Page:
From the beginning, the biggest workplace for pharmacists in Bangladesh was the pharmaceutical industry. At present, the contribution of this industry in the domestic market is more than 13 thousand crore, and in the international market, it is more than 650 crore. The growth rate in this sector is above 9 percent. Currently, there are 850 government-listed small and large pharmaceutical factories and 269 private institutions producing allopathic medicines in different regions of the country. However, in addition to the pharmaceutical industry, pharmacists can work in several different areas consisting of hundreds of prestigious positions, among them Pharmacy Practice & Specialty Areas(e.g., Ambulatory Care Pharmacist,  Aseptic Infusion & IV Manufacturing Pharmacist, Bariatrics Pharmacist, Biologics &Biosimilars Pharmacist, Chief Clinical / Medical Officer, Chief Pharmaceutical Officer, Clinical Director, Clinical Pharmacist, Clinical Programs Leader, Community Pharmacist, Compounding Pharmacist, Cosmeceuticals / Cosmetics Pharmacist, Critical Care Pharmacist, Director of Clinical Solutions, Emergency Care Pharmacist, Functional Medicine Pharmacist, General Practice Pharmacist, Geriatrics Pharmacist, Home Care Pharmacist, Home Health Equipment, Hormone Medicine Pharmacist, Hospital Pharmacist, Immunization Pharmacist, Infectious Disease Pharmacy / Antimicrobial Steward, Infectious Disease Testing Pharmacist Management Roles, Internal Medicine / General Medicine Pharmacist, Long-Term Care Operations Pharmacist, Managed Care Pharmacist, Mental Health & Addictions Pharmacist, Natural Supplements & Herbal Medicine Pharmacist, Nutraceutical Pharmacist, Oncology Pharmacist, Outpatient Pharmacist, Pain Management / Opioid Steward, Pediatric Pharmacist, Pharmacy Manager / Pharmacy Operations Manager, Regulatory Health Project Leader, Sexual Health Pharmacist, Surgical Care Pharmacist, Systemic Therapy Pharmacist, Travel Medicine Pharmacist, Veterinary Pharmacist), Technology & Health Information Sector (e.g., Automation Pharmacist, Clinical Applications Pharmacist, Clinical Data Analyst, Clinical Software Development Specialist, Clinical Software Integration Specialist, Clinical Solutions Pharmacist, Digital Health Specialist, Electronic Health Record Training Pharmacist, Health Informatics Specialist, Information Technology Pharmacist, Pharmacy Informatics Specialist, Social Media Engagement / Communication Specialist, Telehealth Service Provider, Virtual Clinical Pharmacist), Government & Regulatory Sector (e.g., Clinical Inspection Pharmacist, Consumer Safety Officer, Correctional Facility Pharmacist, Drug Advertising Reviewer, Drug Pricing Reviewer, Drug Reimbursement Expert, Drug Safety Data Reviewer, Medicines Advisor, Military Pharmacist, Nuclear Pharmacist, Patient Advocacy Board Member, Pharmaceutical Services Commissioner / Negotiator or Drug Reimbursement Reviewer, Pharmacoeconomics Specialist, Pharmacy Advocacy Member, Pharmacy Education Accreditation Reviewer, Poison Control Pharmacist, Public Health Service Pharmacist, Regulatory Board Member, Specialist Pharmaceutical Advisor to Local, Regional, or National Government), Academic Sector (e.g., Clinical Rotations Preceptor, Education & Training Pharmacist, Lecturer / Professor, Licensing Exam Preceptor / Moderator, Pharmaceutics Professor, Pharmacodynamics Researcher / Professor, Pharmacokinetics Researcher / Professor, Pharmacology Researcher / Professor, Pharmacy Practice Researcher / Professor, Pharmacy Student Mentor / Preceptor, Research & Development Pharmacist, Residency / Fellowship Coordinator, Teacher Practitioner, Teaching Assistant / Lab Assistant, Teaching Fellow, Therapeutics Professor) and Non-Traditional Pharmacy Career Areas (e.g., Academic Detailer, Aerospace / Space Health Pharmacist, Business Adviser / Investor, Career Development Coach, Central Fill Pharmacist, Continuing Education Provider, Digital Therapeutics Specialist, Drug Information Pharmacist, Estate & Tax Planning Consultant, Geospatial Pharmacist, Health / Life Coach, Medical Writer / Editor (In Medical Communications Agencies), Medication Safety Management Specialist, Pharmacogenomics Specialist, Pharmacy Financial Consultant, Pharmacy Programs Coordinator, Pharmacy Research Coordinator, Pharmacy Strategy Consultant, Start-Up Developer / Innovator, Supply Chain Pharmacist / Warehouse Manager / Distribution Manager / Wholesaling Manager)are mentionable. The positions in which pharmacists work in the pharmaceutical industry are generally in developed countries. Biomedical Researcher, Clinical Research Associate, Digital Diagnostics Researcher, Digital Therapeutics Researcher, Drug Safety Associate, Forensic Scientist, Industrial Manufacturing, Marketing & Medical Strategy, Medical / Drug Information Associate, Medical Science Liaison, Medicinal Chemist, Pharmaceutical Modeler (e.g., Pharmacokinetics, Pharmacodynamics, Physiologically-Based Pharmacokinetics, & Quantitative System Pharmacology Modelling), Pharmaceutical Sales Representative, Pharmaceutical Scientist, Pharmaceutical Study / Research Lead, Pharmacist Clinical Pathologist, Pharmacologist, Pharmacovigilance Specialist, Product Development, Quality Assurance, Quality Control Chemist, Regulatory Affairs Pharmacist, Regulatory Affairs Specialist, Research Scientist, and Toxicology Pharmacist. The scope of work of pharmacists in the pharmaceutical industry in Bangladesh is also observed to be very low. In spite of this, pharmacy education in the pharmaceutical industry in Bangladesh can prove its worth, but there are various aspects of pharmacy in the government and private sectors. As a result, our pharmacy is failing day by day to uphold its own reflection. The health sector is a very important sector in any country. Each country’s health department works in an effort to build a reliable health care system for its own population. So ensuring a functioning healthcare system should be a consistent goal for any government. Achieving this goal requires different health professionals to work collaboratively with each other. Pharmacists are an important part of coordinating drug therapy management. Pharmacists are currently playing an important role in the pharmaceutical industry, hospital and clinical pharmacy dispensing systems, and prescription service in developed countries. According to the World Health Organization (WHO), any country should have at least one registered doctor per 1,000 people. However, Bangladesh has one doctor for every 1887 people and only one registered doctor for every 6570 people, which is not adequate to provide health care by ensuring minimum standards. Hopefully, we have enough pharmacists. Currently, pharmacy is taught at a total of 41 universities in Bangladesh, both public and private. An average of 2330 graduate pharmacists come out every year, and out of them, we get quite a large number of registered pharmacists. Although the current age of pharmacy education in Bangladesh has passed almost 60 years, we have not yet secured other important areas of work for our pharmacists except in the pharmaceutical industry and limited positions, which is largely responsible for the fragility of our health system. Current evidence suggests that pharmacist prescribers are an essential part of improved medication management. In fragile health management countries like Bangladesh, where the number of physicians is much less than the WHO’s recommendation according to population size, skilled pharmacists can play a great role. Currently, there are registered prescriber pharmacists in America, Australia, Canada, England, South Africa, and Scotland. In these countries, skilled pharmacists are also working as prescribers along with doctors. Pharmacists are providing prescription services in a dependent or delegated, independent, supplementary, structured, and autonomous manner, and they have been able to prove themselves successfully. As a result, their health management is getting better day by day. Pharmacists in these countries are showing their skills in all tasks, including prescription checking, independent prescription service, supplementary prescription service, prescription in critical care, prescription for online care and ambulatory services, and prescription validation checking. On the other hand, thousands of crores are being spent every year due to poor health management in Bangladesh due to foreign treatment. Hospitals and clinics still do not have space for skilled pharmacists; there is no such thing as community pharmacy. The modern pharmacy established a few days ago is very small and fragile in terms of number and management. On the other hand, very important subjects like hospital, clinical, and community pharmacy have received less importance in our university education system. As a result, many graduate pharmacists are now looking for non-pharmacy jobs on whim, which is a waste of higher education experience and talent.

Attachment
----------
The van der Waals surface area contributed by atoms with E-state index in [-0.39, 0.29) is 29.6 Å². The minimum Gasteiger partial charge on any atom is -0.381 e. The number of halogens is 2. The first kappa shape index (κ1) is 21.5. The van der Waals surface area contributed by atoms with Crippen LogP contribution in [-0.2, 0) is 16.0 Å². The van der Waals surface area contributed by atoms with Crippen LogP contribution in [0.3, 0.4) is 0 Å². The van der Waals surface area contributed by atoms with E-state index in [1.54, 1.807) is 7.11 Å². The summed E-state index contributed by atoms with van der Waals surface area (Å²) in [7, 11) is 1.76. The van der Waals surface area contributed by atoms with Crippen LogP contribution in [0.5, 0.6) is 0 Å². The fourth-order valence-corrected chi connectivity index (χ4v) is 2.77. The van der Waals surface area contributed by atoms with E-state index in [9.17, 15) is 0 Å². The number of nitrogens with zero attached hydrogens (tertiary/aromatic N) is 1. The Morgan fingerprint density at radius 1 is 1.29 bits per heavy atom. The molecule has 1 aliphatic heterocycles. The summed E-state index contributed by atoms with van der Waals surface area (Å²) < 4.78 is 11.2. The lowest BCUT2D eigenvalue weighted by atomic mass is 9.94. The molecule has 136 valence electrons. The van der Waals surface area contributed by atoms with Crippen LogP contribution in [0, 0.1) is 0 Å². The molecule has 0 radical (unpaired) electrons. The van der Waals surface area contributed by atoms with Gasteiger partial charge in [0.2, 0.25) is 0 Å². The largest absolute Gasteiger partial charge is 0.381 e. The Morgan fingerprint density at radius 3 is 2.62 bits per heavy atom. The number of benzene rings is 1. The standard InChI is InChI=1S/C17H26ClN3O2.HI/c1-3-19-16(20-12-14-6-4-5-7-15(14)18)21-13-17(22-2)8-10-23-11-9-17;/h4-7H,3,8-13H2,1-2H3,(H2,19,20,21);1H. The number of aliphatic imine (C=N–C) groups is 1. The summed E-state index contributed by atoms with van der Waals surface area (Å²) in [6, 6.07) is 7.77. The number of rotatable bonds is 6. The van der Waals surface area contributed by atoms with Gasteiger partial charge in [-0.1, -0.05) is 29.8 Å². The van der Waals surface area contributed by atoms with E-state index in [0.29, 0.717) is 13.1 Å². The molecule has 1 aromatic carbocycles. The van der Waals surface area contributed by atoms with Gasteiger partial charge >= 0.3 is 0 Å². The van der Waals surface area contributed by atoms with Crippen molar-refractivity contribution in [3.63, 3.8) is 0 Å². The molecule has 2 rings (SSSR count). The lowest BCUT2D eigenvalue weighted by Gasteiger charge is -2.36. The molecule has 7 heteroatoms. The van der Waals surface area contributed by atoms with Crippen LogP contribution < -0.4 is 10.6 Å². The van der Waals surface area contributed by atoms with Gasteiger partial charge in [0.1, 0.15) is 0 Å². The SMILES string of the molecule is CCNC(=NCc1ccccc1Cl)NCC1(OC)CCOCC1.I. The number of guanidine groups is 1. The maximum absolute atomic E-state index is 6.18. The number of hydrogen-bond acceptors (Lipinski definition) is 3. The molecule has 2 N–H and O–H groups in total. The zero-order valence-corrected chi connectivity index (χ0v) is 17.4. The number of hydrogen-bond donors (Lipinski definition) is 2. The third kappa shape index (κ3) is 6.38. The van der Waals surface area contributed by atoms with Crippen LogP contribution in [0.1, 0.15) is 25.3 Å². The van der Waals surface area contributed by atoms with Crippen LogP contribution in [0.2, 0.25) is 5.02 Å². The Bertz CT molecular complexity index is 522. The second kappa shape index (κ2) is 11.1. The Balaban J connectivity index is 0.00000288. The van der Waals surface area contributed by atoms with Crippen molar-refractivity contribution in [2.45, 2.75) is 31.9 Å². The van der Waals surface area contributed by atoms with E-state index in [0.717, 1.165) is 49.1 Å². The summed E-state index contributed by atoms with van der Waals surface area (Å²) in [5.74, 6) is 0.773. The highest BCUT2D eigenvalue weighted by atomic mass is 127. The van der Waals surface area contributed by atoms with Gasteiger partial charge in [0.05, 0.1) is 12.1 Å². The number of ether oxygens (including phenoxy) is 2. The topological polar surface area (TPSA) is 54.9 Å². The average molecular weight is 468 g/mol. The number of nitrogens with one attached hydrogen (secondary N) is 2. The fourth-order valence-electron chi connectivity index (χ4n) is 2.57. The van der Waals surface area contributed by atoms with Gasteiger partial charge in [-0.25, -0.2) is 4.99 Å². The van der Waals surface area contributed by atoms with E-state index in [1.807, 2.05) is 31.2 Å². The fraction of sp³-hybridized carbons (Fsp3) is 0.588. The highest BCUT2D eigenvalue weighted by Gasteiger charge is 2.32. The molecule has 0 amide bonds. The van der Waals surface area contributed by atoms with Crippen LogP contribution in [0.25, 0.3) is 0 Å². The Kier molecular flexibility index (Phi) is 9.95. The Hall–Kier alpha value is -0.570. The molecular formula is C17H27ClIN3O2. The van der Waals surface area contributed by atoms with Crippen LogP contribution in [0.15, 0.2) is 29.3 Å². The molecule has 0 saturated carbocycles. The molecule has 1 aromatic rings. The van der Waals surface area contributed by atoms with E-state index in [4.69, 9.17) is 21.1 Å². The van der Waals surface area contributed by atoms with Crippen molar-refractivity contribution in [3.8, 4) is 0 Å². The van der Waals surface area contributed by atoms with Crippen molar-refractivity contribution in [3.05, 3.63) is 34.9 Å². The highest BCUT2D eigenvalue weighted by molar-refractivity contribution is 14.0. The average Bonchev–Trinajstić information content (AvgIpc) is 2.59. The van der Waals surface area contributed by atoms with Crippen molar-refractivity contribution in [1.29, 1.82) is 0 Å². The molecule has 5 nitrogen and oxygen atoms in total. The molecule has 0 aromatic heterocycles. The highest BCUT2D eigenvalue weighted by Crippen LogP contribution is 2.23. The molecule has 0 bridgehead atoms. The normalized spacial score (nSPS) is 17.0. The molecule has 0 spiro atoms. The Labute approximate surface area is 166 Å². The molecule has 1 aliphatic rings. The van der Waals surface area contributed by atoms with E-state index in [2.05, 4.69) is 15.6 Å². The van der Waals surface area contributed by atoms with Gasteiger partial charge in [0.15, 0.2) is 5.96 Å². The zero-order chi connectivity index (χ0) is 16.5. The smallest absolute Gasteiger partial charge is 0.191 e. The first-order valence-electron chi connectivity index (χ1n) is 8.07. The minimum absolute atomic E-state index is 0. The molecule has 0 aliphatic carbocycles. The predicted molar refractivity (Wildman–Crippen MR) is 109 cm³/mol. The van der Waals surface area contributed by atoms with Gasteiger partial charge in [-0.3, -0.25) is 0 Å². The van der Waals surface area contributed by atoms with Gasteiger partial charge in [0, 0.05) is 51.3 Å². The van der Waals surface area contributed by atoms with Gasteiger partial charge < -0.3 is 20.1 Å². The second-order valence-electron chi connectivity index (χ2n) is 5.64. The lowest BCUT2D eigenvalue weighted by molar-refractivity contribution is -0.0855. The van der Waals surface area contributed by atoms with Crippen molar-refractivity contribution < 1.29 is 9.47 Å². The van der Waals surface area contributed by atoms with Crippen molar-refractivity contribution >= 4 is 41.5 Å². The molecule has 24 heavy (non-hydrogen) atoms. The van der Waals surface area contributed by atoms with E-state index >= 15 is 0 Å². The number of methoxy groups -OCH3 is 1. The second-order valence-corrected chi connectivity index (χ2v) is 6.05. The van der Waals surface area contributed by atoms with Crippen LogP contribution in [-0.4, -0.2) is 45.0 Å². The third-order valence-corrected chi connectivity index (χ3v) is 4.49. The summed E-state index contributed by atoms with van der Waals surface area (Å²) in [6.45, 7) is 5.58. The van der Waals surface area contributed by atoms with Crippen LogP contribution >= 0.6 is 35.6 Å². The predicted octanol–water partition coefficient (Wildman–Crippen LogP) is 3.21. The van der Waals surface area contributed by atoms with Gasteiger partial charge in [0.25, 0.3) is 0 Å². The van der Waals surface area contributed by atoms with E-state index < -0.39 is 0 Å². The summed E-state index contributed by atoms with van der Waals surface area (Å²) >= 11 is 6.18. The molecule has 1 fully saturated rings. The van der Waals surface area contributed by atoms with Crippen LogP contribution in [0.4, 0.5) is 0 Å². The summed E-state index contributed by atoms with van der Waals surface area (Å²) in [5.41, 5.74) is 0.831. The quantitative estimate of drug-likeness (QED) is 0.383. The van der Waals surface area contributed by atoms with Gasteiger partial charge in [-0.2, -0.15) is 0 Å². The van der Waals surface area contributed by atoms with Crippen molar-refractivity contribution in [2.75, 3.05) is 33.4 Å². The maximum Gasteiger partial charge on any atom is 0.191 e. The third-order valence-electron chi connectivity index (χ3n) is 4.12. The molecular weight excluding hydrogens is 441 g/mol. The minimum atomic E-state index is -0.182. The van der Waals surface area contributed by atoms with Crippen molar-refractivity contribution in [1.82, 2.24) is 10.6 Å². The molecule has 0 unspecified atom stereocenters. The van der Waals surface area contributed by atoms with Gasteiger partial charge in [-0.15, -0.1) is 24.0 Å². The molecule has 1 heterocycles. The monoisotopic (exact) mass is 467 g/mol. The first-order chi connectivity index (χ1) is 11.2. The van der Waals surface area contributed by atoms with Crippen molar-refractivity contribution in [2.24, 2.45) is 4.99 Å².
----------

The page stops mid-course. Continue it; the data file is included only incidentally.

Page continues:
Overall, pharmacists’ negligence amounts to healthcare negligence. In my opinion, it is very important to recruit a sufficient number of skilled pharmacists in our health sector to meet the national health challenges of the 21st century. For this, pharmacists should arrange proper education and training. Before that, important issues like national policy and regulations, accreditation facilities from the pharmacy council, liability and logistics, reimbursement and documentation, and the cooperation and attitudes of patients and other healthcare providers should be properly designed and monitored.

The writer is an Associate Professor, Department of Pharmacy, Bangabandhu Sheikh Mujibur Rahman Science and Technology University, Gopalganj 8100, Bangladesh. He can be reached Email: [email protected]